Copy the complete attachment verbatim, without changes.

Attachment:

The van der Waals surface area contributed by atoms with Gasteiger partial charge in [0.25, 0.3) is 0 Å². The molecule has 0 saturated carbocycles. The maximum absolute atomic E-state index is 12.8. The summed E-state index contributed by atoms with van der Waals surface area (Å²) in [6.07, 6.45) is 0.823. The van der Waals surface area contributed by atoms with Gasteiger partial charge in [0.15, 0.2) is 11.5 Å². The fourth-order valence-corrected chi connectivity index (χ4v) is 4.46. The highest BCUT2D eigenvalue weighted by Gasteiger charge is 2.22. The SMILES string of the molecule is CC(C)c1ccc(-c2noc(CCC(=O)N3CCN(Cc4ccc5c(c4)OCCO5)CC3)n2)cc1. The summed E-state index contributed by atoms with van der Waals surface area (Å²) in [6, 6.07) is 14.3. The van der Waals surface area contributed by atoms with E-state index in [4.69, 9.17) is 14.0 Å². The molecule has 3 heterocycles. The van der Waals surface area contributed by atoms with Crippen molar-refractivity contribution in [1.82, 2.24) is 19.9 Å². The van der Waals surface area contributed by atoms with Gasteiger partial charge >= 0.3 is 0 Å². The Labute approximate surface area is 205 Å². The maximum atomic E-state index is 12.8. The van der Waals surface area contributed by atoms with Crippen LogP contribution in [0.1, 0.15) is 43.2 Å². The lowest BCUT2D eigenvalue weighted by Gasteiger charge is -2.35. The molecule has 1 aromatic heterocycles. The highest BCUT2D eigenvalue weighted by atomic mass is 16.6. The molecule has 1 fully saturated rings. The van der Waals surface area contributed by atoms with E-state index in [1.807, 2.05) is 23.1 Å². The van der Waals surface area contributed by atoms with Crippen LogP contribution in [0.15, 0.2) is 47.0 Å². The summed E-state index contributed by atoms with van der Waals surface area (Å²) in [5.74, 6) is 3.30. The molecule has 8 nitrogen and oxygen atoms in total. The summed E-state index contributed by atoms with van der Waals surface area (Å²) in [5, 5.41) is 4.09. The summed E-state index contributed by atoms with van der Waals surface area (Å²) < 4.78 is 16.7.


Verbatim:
The van der Waals surface area contributed by atoms with Gasteiger partial charge in [0.25, 0.3) is 0 Å². The molecule has 0 saturated carbocycles. The maximum absolute atomic E-state index is 12.8. The summed E-state index contributed by atoms with van der Waals surface area (Å²) in [6.07, 6.45) is 0.823. The van der Waals surface area contributed by atoms with Gasteiger partial charge in [0.15, 0.2) is 11.5 Å². The fourth-order valence-corrected chi connectivity index (χ4v) is 4.46. The highest BCUT2D eigenvalue weighted by Gasteiger charge is 2.22. The SMILES string of the molecule is CC(C)c1ccc(-c2noc(CCC(=O)N3CCN(Cc4ccc5c(c4)OCCO5)CC3)n2)cc1. The summed E-state index contributed by atoms with van der Waals surface area (Å²) in [6, 6.07) is 14.3. The van der Waals surface area contributed by atoms with E-state index in [4.69, 9.17) is 14.0 Å². The molecule has 3 heterocycles. The van der Waals surface area contributed by atoms with Crippen molar-refractivity contribution in [1.82, 2.24) is 19.9 Å². The van der Waals surface area contributed by atoms with Gasteiger partial charge >= 0.3 is 0 Å². The Labute approximate surface area is 205 Å². The maximum atomic E-state index is 12.8. The van der Waals surface area contributed by atoms with Crippen LogP contribution in [0.1, 0.15) is 43.2 Å². The lowest BCUT2D eigenvalue weighted by Gasteiger charge is -2.35. The molecule has 1 aromatic heterocycles. The highest BCUT2D eigenvalue weighted by atomic mass is 16.6. The molecule has 1 fully saturated rings. The van der Waals surface area contributed by atoms with E-state index in [1.807, 2.05) is 23.1 Å². The van der Waals surface area contributed by atoms with Crippen LogP contribution in [0.15, 0.2) is 47.0 Å². The summed E-state index contributed by atoms with van der Waals surface area (Å²) in [5.74, 6) is 3.30. The molecule has 8 nitrogen and oxygen atoms in total. The summed E-state index contributed by atoms with van der Waals surface area (Å²) in [5, 5.41) is 4.09. The summed E-state index contributed by atoms with van der Waals surface area (Å²) < 4.78 is 16.7.